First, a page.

Manufactured nitrogen fertiliser: Cannot spread manufactured fertiliser – Grassland 15th Sep – 15th Jan; Tillage land 1st Sep – 15th Jan.
Exceptions to the closed periods for manufactured nitrogen fertilisers
Manufactured fertiliser can be spread during the closed period if certain crops are grown and the time frame and limits are abided by. If your crop isn’t listed in the table below you should obtain written advice from a professional adviser before spreading.
|Crop||Maximum amount of nitrogen you can spread within the closed period on each hectare|
|Winter oilseed rape||30kg (you must not spread nitrogen after 31 October)|
|Brassica||100kg (no more than 50kg can be applied every 4 weeks, up to the date on which you harvest the crop)|
|Grass||80kg (you can apply a maximum of 40kg at any one time, and you must not spread nitrogen after 31 October)|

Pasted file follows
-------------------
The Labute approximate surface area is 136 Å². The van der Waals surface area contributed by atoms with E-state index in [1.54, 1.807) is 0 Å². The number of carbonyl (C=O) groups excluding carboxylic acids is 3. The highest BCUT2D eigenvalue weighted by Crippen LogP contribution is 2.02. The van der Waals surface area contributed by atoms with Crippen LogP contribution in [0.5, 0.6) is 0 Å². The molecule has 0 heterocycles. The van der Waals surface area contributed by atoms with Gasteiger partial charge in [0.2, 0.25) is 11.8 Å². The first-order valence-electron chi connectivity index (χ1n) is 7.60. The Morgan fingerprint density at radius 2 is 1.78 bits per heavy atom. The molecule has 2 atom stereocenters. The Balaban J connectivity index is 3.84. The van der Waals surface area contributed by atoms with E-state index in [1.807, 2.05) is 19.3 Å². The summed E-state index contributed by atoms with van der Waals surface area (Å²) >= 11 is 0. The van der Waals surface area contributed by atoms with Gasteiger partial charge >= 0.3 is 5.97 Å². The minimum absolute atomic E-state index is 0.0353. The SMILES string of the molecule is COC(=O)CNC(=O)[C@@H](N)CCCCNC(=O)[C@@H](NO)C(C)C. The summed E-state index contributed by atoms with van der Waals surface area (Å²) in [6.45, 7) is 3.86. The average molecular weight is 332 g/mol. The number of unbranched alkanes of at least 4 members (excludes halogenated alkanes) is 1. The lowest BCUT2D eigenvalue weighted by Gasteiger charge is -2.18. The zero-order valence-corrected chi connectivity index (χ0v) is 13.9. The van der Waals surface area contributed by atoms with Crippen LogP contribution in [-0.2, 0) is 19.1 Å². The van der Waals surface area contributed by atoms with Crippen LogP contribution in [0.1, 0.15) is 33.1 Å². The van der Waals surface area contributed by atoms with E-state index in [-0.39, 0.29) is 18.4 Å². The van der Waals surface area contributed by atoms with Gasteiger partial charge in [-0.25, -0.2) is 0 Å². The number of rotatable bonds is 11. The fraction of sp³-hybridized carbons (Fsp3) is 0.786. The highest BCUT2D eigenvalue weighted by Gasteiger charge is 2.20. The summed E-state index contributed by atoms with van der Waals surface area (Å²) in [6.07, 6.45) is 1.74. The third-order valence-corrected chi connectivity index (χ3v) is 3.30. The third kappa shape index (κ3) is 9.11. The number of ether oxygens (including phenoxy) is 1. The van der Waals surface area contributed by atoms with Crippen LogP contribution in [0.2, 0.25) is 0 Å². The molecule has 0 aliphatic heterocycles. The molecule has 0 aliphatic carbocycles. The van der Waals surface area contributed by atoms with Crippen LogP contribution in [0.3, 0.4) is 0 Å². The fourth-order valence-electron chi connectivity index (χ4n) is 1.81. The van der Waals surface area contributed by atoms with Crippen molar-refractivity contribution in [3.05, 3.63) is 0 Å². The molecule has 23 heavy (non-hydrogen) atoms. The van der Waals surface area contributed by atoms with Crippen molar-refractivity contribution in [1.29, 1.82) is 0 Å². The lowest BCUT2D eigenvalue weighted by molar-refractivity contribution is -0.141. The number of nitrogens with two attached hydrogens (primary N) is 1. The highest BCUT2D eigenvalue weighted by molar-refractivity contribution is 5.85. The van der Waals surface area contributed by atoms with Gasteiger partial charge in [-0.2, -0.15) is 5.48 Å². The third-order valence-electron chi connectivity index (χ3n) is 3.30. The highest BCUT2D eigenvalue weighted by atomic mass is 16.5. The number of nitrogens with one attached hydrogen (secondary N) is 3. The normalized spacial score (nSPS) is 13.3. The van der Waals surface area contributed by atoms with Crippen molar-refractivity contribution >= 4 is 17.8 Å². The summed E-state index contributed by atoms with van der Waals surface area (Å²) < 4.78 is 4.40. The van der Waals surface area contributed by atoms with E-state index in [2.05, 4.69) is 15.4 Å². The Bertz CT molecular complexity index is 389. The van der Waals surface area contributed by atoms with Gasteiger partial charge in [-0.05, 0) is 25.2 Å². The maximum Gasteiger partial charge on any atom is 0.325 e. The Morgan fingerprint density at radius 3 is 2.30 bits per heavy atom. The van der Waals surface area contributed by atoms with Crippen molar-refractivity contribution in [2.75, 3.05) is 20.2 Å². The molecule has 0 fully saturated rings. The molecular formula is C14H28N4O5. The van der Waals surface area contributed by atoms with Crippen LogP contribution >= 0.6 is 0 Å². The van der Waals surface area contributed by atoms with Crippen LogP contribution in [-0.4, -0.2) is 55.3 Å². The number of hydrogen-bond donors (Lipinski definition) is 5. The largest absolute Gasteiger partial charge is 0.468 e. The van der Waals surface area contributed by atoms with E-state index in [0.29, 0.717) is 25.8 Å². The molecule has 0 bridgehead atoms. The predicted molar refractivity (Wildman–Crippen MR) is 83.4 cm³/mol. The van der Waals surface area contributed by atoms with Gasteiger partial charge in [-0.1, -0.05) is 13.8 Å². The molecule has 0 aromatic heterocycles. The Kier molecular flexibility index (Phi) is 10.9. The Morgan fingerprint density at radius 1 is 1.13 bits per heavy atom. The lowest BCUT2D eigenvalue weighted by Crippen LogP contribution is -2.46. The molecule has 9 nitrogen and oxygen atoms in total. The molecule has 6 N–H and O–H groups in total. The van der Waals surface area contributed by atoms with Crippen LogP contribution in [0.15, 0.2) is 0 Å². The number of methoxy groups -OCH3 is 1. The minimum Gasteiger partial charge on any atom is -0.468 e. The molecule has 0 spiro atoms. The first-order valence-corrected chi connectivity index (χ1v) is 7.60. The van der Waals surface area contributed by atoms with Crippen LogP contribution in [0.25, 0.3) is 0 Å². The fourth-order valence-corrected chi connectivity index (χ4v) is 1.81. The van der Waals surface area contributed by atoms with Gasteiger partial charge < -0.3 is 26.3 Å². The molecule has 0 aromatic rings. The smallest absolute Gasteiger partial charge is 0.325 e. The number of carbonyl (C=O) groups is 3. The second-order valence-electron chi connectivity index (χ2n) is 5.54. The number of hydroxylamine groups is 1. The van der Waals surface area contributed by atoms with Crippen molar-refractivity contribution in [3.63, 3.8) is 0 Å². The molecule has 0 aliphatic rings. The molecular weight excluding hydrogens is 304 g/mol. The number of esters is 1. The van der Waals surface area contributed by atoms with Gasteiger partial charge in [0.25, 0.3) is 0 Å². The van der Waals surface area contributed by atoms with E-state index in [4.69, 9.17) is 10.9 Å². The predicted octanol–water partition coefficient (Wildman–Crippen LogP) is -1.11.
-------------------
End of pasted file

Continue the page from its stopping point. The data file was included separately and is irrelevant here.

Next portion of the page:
|Over-wintered salad onions||40kg|
You must not spread high readily available nitrogen manures on the following dates depending on the type of soil and whether the land is tillage land or grassland.High readily available fertilisers include poultry manure and liquid organic manure such as sludge, cattle and pig slurry, poultry manure and anaerobic digestate. They have more than 30% of their nitrogen content immediately available to crops and have ‘closed periods’ when they may not be spread.
Closed period for manures with high readily available nitrogen
Sandy or shallow soil: Grassland – 1st Sep – 31st Dec; Tillage land 1st Aug – 31st Dec.
All other soil: Grassland 15th Oct – 31st Jan; Tillage land 1st Oct – 31st Jan
If you sow a crop on sandy or shallow tillage land on or before 15th September, you can apply manures with high readily available nitrogen between 1st August and 15th September.
Organic farm exceptions
Organic farmers, or those formally converting to organic status, are restricted to 150kg of N/ha but can spread high readily available nitrogen manure, depending on the crop, in certain periods.